As you adjust your sildenafil dosage (with the guidance of a healthcare provider) for the best results, other options exist to help you get and maintain erections. Penis pumps and cock rings help draw blood into the penis for a firmer erection (with a penis pump) and prevent the blood from draining (with a cock ring). 

Sildenafil dosage

A 25 mg sildenafil dosage is considered a low dose, and low-dose sildenafil is only used in certain circumstances. If you’re over the age of 65 or if you’ve ever experienced side effects when taking the standard starting dose (50 mg), you may be prescribed low-dose sildenafil. Your healthcare provider also may prescribe low-dose sildenafil if you have kidney or liver medical conditions or are taking certain medications (DailyMed, 2017).

Researchers have used doses as high as 200 mg to treat severe erectile dysfunction, but more research is needed on the safety of high dosages. One small study of 54 participants with erectile dysfunction showed that high-dose sildenafil improved erectile dysfunction in just 13 of the 54 participants (24.1%). At the highest dose, 63% of the participants reported experiencing side effects like headaches and facial flushing, which was also true in patients who didn’t notice improvements in their erectile dysfunction symptoms (McMahon, 2002).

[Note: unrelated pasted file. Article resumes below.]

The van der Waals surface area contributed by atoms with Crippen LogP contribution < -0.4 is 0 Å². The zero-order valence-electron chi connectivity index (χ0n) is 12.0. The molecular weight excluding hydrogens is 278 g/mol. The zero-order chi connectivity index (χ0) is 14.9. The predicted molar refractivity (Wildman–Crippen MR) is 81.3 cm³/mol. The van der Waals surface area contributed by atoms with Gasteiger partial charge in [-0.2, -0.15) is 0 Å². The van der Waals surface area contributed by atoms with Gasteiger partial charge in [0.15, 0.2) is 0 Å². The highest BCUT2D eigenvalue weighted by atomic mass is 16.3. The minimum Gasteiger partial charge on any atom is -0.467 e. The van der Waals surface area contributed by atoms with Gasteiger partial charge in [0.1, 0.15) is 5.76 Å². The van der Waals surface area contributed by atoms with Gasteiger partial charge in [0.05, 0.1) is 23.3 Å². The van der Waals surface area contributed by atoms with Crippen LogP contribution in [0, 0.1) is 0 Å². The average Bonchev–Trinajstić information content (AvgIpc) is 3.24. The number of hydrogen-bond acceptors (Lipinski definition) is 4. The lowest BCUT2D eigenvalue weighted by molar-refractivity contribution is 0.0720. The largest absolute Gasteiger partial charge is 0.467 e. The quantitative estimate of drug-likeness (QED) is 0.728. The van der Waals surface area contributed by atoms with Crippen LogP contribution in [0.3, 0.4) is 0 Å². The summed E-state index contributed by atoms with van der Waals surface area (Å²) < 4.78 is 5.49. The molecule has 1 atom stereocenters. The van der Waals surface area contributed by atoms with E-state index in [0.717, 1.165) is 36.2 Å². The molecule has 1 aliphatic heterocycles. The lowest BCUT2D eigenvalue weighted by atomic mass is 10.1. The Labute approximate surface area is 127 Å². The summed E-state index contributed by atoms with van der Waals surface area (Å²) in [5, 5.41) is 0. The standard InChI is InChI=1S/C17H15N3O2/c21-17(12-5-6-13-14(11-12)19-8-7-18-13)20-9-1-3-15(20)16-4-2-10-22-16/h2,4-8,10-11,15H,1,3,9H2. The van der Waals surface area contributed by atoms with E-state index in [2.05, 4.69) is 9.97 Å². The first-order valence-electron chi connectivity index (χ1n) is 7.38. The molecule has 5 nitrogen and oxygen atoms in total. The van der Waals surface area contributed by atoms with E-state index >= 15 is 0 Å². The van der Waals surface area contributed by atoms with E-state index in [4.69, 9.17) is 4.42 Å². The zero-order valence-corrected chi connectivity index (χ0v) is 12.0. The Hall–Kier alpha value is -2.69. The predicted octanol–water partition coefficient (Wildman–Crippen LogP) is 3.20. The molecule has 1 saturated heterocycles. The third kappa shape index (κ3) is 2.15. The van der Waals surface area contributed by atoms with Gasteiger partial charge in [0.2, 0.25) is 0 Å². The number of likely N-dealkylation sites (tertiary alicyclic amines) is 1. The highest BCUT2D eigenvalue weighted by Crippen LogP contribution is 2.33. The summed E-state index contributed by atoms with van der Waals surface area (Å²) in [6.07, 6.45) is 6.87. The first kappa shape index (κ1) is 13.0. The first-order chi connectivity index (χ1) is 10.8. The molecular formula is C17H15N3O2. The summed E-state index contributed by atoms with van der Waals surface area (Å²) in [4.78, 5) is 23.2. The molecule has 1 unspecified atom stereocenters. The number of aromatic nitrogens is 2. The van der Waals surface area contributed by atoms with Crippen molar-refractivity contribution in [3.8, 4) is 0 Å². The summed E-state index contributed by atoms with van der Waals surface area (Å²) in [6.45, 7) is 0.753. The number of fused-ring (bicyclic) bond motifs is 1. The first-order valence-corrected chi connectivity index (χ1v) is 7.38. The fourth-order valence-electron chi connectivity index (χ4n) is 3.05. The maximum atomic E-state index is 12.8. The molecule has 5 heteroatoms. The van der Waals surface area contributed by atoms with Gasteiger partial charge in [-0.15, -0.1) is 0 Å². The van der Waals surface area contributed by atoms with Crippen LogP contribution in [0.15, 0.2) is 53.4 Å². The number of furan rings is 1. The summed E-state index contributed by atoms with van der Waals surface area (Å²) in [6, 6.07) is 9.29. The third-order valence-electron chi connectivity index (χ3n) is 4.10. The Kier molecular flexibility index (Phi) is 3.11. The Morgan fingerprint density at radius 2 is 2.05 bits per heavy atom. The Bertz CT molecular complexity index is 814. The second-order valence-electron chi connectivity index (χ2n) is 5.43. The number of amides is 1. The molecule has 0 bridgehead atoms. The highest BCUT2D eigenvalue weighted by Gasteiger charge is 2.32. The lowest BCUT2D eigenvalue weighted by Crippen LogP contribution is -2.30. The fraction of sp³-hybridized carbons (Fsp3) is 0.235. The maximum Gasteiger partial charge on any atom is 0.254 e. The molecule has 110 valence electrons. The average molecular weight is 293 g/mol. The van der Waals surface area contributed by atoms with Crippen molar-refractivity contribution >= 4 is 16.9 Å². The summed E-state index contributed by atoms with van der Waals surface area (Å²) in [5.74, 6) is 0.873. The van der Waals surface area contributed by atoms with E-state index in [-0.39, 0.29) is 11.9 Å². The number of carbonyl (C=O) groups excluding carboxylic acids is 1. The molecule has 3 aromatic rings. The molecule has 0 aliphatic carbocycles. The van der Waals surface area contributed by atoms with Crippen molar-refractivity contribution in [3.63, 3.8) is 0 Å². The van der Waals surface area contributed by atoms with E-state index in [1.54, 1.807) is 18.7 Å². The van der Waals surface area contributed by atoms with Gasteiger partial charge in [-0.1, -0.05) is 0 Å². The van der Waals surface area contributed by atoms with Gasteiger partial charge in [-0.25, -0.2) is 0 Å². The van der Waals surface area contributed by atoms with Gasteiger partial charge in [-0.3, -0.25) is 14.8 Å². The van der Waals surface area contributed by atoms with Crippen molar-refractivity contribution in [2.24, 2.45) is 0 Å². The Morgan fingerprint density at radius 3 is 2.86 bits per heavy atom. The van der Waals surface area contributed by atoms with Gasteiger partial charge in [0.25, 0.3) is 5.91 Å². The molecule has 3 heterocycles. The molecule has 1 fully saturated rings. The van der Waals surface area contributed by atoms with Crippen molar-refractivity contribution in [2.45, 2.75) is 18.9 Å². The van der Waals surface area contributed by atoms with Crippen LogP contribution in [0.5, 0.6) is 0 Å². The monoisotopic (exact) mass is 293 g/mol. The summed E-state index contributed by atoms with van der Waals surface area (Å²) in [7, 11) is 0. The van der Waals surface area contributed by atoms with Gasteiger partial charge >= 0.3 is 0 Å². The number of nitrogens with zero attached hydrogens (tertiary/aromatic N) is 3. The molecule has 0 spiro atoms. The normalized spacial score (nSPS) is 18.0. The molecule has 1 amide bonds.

Even among the participants who saw improvements in their erectile dysfunction symptoms, the side effects were so severe that many decided it wasn’t worth it. Of the 13 participants who had success with the high-dose treatment, 31% refused to continue because of the adverse effects. (McMahon, 2002).

Your healthcare provider will weigh the pros and cons of various sildenafil doses to help you make the right decision.

Sildenafil alternatives

If sildenafil doesn’t work for you, there are plenty of other safe and effective options to treat erectile dysfunction. Sildenafil is a member of a class of drugs known as PDE-5 inhibitors, which include alternative medications like tadalafil (Cialis; see Important Safety Information), vardenafil (Levitra), and avanafil (Strendra).

Depending on your lifestyle, one of these medications may work better for you than sildenafil: 

  • Tadalafil takes 1–2 hours to work, but its effects can last up to 36 hours off and on. Tadalafil is available in a daily tablet, while other PDE-5 inhibitors are taken just before having sex. 
  • Vardenafil may be the best option if you plan to take your medication with food. High-fat meals can slow down other PDE-5 inhibitors, but vardenafil works at the same speed even when taken with a moderate-fat meal (Zucchi, 2019). 
  • Avanafil works within 15 minutes for many people, making it the fastest-acting PDE-5 inhibitor currently available (DailyMed, 2021). 

As with any medication, a good rule of thumb is to take sildenafil as prescribed by your healthcare provider. The symptoms of erectile dysfunction are frustrating, but your healthcare provider is there to help you develop a treatment plan that’s right for you. 


If you have any medical questions or concerns, please talk to your healthcare provider. The articles on Health Guide are underpinned by peer-reviewed research and information drawn from medical societies and governmental agencies. However, they are not a substitute for professional medical advice, diagnosis, or treatment.


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Dr. Chimene Richa is a board-certified Ophthalmologist and Senior Medical Writer/Reviewer at Ro.